Just this week, my husband brought me a laminated card handed out by the Cosi restaurant next to his office which reads: “New Chicken! Antibiotic and hormone free, vegetarian-fed; Raised in a humane, cage-free environment; Costs a little more, but…taste, quality and source is superior.” Really??!! This is NEW CHICKEN? News flash! ALL meat chicken is antibiotic free, and comes from chickens raised without added hormones or in cage housing. But sadly, they bank on the fact that its highly millennial clientele doesn’t know that. It makes me very frustrated and sad as well.
Why sad? I’ve met so many great people over the past 20 years who strive every day to do the right thing by their animals, their employees, their customers, their families and the public. These people are really the driving passion behind what I do and why I love what I have done for my 20 years here, and in my previous role at the Virginia Farm Bureau Federation.
The conversations I’ve had with many farmers who ask questions like, “Why are they (meaning activists) doing this to me and my family”? Why do they portray us as evil? Why can’t they be happy their lifestyle choice and leave others alone? How can they get away with attacking farm families with their rhetoric, lies and false representation of our businesses? Don’t they understand the harm they present to the animals when they’re traipsing from farm to farm, potentially spreading disease?” The questions go on and on, and the individuals asking are truly hurt by the false accusations presented.
I don’t have the answers to those questions, but I do know the activists are not going away. Unfortunately it took too long for stakeholders to believe these groups were truly a threat and their campaigns would impact their businesses. The “sucks to be you” and “I just hope they won’t bother me” mentality lingered way too long, and now we’re behind the curve.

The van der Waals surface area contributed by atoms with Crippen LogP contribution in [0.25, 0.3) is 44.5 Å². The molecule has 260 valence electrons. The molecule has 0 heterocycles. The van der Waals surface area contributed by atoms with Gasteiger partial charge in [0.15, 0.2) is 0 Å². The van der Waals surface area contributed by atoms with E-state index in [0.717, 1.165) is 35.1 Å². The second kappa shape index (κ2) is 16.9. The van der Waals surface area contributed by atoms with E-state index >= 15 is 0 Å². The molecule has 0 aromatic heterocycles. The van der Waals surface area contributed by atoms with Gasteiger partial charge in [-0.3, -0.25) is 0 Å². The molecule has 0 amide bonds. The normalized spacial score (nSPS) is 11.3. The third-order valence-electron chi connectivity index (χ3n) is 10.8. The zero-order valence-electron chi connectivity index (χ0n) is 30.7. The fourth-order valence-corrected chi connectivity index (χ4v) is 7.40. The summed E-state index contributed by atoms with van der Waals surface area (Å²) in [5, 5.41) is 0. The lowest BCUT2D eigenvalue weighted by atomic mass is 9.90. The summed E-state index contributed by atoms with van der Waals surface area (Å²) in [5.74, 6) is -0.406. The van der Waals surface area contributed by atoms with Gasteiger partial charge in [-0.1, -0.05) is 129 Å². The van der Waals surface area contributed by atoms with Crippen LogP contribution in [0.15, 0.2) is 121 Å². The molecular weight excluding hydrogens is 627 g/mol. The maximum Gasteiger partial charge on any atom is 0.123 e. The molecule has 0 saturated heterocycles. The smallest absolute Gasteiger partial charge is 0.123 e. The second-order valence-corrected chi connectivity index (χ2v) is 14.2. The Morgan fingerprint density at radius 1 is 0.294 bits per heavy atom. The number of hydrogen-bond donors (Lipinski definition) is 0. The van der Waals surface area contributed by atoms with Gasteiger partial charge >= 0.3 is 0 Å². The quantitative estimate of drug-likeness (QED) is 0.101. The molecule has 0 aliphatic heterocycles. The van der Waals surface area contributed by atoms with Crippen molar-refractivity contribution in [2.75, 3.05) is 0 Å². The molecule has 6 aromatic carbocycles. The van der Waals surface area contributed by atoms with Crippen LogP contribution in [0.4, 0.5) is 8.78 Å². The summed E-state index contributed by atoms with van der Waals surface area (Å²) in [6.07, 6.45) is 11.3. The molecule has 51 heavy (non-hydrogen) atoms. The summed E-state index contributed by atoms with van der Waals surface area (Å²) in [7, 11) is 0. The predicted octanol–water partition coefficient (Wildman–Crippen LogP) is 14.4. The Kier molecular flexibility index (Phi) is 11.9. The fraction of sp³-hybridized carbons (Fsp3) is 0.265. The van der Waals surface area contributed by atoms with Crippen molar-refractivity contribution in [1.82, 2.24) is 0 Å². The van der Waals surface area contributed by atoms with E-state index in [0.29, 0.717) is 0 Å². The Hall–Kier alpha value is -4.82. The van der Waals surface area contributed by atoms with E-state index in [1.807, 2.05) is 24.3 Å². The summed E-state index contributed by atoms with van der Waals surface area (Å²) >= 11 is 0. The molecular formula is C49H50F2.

But the good news is, 97% of the American public enjoys meat, milk and eggs on a daily basis. Developing countries around the world are incorporating animal protein into their diets and world food needs to grow by nearly 50% in the next 20 years and 70% in the next 40.
So it’s important we all proactively seek opportunities to share the amazing story of animal agriculture and let the public know more about the incredible people who produce our food in America and beyond. We have to actively engage in conversations whenever and wherever possible to ensure our collective voice is represented in the same spaces as the activists.
Fortunately more than 20 years ago, forward thinking ag leaders understood “united we stand, divided we fall”, thus the Alliance was formed. I have greatly appreciated the opportunity to work for such a noble mission and with such absolutely amazing people across the world. I look forward to continuing the Alliance’s work on behalf of America’s farmers, ranchers and producers of food and so many other crucial products, and invite you to join in our effort!
All posts are the opinion of the author and do not necessarily represent the view of the Animal Ag Alliance.